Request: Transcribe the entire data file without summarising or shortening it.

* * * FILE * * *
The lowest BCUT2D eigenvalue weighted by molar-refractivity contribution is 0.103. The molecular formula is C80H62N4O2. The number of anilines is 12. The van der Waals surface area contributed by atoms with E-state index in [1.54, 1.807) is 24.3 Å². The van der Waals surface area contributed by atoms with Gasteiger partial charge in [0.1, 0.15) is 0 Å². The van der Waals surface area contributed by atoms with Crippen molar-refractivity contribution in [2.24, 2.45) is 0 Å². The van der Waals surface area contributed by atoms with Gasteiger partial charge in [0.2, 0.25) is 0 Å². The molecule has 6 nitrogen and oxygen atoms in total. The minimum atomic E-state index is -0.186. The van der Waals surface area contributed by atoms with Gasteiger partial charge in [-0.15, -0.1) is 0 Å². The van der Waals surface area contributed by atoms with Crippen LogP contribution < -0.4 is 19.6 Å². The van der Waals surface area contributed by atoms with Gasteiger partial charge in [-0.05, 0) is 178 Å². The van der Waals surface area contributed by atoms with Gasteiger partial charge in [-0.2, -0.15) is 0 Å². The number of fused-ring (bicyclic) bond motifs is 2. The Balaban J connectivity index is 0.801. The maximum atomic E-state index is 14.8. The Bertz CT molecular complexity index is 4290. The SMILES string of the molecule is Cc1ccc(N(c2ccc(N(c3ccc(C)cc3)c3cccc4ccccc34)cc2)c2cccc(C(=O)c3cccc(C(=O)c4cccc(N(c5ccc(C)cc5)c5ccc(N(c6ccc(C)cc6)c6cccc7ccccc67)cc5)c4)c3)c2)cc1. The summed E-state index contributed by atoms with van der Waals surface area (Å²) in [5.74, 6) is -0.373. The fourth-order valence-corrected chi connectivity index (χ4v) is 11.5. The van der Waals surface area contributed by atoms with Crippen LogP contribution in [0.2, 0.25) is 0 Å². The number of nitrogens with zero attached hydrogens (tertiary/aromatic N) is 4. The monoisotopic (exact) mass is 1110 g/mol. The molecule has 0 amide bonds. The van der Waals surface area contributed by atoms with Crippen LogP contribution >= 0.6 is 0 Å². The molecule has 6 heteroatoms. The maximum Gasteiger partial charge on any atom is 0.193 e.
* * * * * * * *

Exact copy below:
The lowest BCUT2D eigenvalue weighted by molar-refractivity contribution is 0.103. The molecular formula is C80H62N4O2. The number of anilines is 12. The van der Waals surface area contributed by atoms with E-state index in [1.54, 1.807) is 24.3 Å². The van der Waals surface area contributed by atoms with Gasteiger partial charge in [0.1, 0.15) is 0 Å². The van der Waals surface area contributed by atoms with Crippen molar-refractivity contribution in [2.24, 2.45) is 0 Å². The van der Waals surface area contributed by atoms with Gasteiger partial charge in [0.2, 0.25) is 0 Å². The molecule has 6 nitrogen and oxygen atoms in total. The minimum atomic E-state index is -0.186. The van der Waals surface area contributed by atoms with Gasteiger partial charge in [-0.15, -0.1) is 0 Å². The van der Waals surface area contributed by atoms with Crippen LogP contribution < -0.4 is 19.6 Å². The van der Waals surface area contributed by atoms with Gasteiger partial charge in [-0.05, 0) is 178 Å². The van der Waals surface area contributed by atoms with Gasteiger partial charge in [-0.2, -0.15) is 0 Å². The number of fused-ring (bicyclic) bond motifs is 2. The Balaban J connectivity index is 0.801. The maximum atomic E-state index is 14.8. The Bertz CT molecular complexity index is 4290. The SMILES string of the molecule is Cc1ccc(N(c2ccc(N(c3ccc(C)cc3)c3cccc4ccccc34)cc2)c2cccc(C(=O)c3cccc(C(=O)c4cccc(N(c5ccc(C)cc5)c5ccc(N(c6ccc(C)cc6)c6cccc7ccccc67)cc5)c4)c3)c2)cc1. The summed E-state index contributed by atoms with van der Waals surface area (Å²) in [5.74, 6) is -0.373. The fourth-order valence-corrected chi connectivity index (χ4v) is 11.5. The van der Waals surface area contributed by atoms with Crippen LogP contribution in [0.2, 0.25) is 0 Å². The number of nitrogens with zero attached hydrogens (tertiary/aromatic N) is 4. The monoisotopic (exact) mass is 1110 g/mol. The molecule has 0 amide bonds. The van der Waals surface area contributed by atoms with Crippen LogP contribution >= 0.6 is 0 Å². The molecule has 6 heteroatoms. The maximum Gasteiger partial charge on any atom is 0.193 e.